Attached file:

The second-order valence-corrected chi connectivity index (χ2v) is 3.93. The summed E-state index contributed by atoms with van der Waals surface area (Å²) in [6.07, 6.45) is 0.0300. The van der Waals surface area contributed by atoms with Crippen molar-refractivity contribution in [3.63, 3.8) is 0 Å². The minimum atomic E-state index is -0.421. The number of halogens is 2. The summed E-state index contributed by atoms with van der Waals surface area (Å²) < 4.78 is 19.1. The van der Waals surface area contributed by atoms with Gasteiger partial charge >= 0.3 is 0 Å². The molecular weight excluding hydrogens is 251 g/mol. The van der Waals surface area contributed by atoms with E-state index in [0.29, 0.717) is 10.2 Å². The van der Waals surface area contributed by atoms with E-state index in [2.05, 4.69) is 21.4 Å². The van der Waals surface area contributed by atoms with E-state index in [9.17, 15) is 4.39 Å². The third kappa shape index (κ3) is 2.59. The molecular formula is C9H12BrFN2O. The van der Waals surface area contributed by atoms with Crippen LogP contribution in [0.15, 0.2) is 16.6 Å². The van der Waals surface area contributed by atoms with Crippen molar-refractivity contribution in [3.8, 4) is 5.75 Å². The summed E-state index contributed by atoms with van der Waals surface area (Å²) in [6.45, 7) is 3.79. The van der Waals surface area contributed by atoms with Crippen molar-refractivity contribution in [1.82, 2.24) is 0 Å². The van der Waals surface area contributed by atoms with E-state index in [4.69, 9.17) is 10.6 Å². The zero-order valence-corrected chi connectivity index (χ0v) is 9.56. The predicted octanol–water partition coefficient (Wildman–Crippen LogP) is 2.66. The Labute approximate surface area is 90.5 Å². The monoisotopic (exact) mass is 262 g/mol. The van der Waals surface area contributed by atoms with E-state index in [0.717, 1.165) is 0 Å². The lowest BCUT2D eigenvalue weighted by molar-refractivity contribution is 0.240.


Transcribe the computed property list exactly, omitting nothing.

The second-order valence-corrected chi connectivity index (χ2v) is 3.93. The summed E-state index contributed by atoms with van der Waals surface area (Å²) in [6.07, 6.45) is 0.0300. The van der Waals surface area contributed by atoms with Crippen molar-refractivity contribution in [3.63, 3.8) is 0 Å². The minimum atomic E-state index is -0.421. The number of halogens is 2. The summed E-state index contributed by atoms with van der Waals surface area (Å²) < 4.78 is 19.1. The van der Waals surface area contributed by atoms with Gasteiger partial charge >= 0.3 is 0 Å². The molecular weight excluding hydrogens is 251 g/mol. The van der Waals surface area contributed by atoms with E-state index in [0.29, 0.717) is 10.2 Å². The van der Waals surface area contributed by atoms with E-state index in [2.05, 4.69) is 21.4 Å². The van der Waals surface area contributed by atoms with E-state index in [9.17, 15) is 4.39 Å². The third kappa shape index (κ3) is 2.59. The molecular formula is C9H12BrFN2O. The van der Waals surface area contributed by atoms with Crippen LogP contribution in [0.15, 0.2) is 16.6 Å². The van der Waals surface area contributed by atoms with Crippen molar-refractivity contribution in [3.8, 4) is 5.75 Å². The summed E-state index contributed by atoms with van der Waals surface area (Å²) in [6.45, 7) is 3.79. The van der Waals surface area contributed by atoms with Crippen molar-refractivity contribution in [1.82, 2.24) is 0 Å². The van der Waals surface area contributed by atoms with E-state index in [4.69, 9.17) is 10.6 Å². The zero-order valence-corrected chi connectivity index (χ0v) is 9.56. The predicted octanol–water partition coefficient (Wildman–Crippen LogP) is 2.66. The Labute approximate surface area is 90.5 Å². The monoisotopic (exact) mass is 262 g/mol. The van der Waals surface area contributed by atoms with E-state index in [0.717, 1.165) is 0 Å². The lowest BCUT2D eigenvalue weighted by molar-refractivity contribution is 0.240.